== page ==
Approximately 39% to 49% of patients with previously diagnosed acetylcholine receptor antibody-negative myasthenia gravis have been found to be muscle-specific tyrosine kinase (MuSK) antibody positive. These patients have a presentation that typically includes oculobulbar weakness, poorer response to cholinesterase inhibitors, and higher risk for acute clinical decompensation that necessitates plasma exchange. MuSK patients can require more aggressive maintenance immunosuppression earlier-on to maintain stability, often with rituximab.
The authors report the case of a 45-year-old woman who presented with months of worsening hoarseness and exertional dyspnea. Laryngoscopy revealed limited abduction of vocal cords bilaterally as the source of the complaint. Examination revealed ophthalmoparesis and fatigable proximal muscle weakness. She was found to have elevated MuSK antibodies that, along with evidence of neuromuscular junction transmission defect on nerve conduction studies, confirmed the diagnosis of MuSK myasthenia gravis. She experienced no improvement with pyridostigmine and decompensated despite receiving oral steroids, requiring intubation. However, she dramatically improved with plasma exchange and has since been doing well on rituximab therapy.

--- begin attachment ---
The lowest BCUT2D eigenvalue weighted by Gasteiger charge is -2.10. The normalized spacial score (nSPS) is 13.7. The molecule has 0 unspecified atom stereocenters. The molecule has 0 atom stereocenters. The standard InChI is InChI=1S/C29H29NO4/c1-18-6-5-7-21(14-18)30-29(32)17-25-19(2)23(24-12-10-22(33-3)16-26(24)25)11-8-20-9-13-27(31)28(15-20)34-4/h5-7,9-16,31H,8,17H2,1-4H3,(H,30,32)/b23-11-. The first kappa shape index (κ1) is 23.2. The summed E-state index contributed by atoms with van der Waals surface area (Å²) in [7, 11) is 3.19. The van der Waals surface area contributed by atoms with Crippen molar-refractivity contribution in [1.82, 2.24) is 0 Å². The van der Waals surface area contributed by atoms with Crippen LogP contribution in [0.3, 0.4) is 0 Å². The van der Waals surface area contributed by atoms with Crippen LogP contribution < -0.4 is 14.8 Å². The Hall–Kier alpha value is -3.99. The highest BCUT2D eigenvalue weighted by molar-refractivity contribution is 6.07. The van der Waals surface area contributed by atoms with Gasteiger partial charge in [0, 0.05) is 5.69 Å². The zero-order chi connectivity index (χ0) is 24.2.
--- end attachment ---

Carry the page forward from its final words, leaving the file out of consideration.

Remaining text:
Dysphonia with hoarse quality secondary to vocal cord abduction paresis is a rare presentation of myasthenia gravis, as opposed to the typical flaccid dysarthria seen in bulbar myasthenia and should raise suspicion for MuSK antibody positivity. MuSK myasthenia gravis cases can be more refractory to treatment with cholinesterase inhibitors and are more likely to cause exacerbations and myasthenia crisis. Therefore, early and accurate diagnosis with appropriate antibody testing is imperative to avoid delays in treatment to prevent potentially life-threatening outcomes.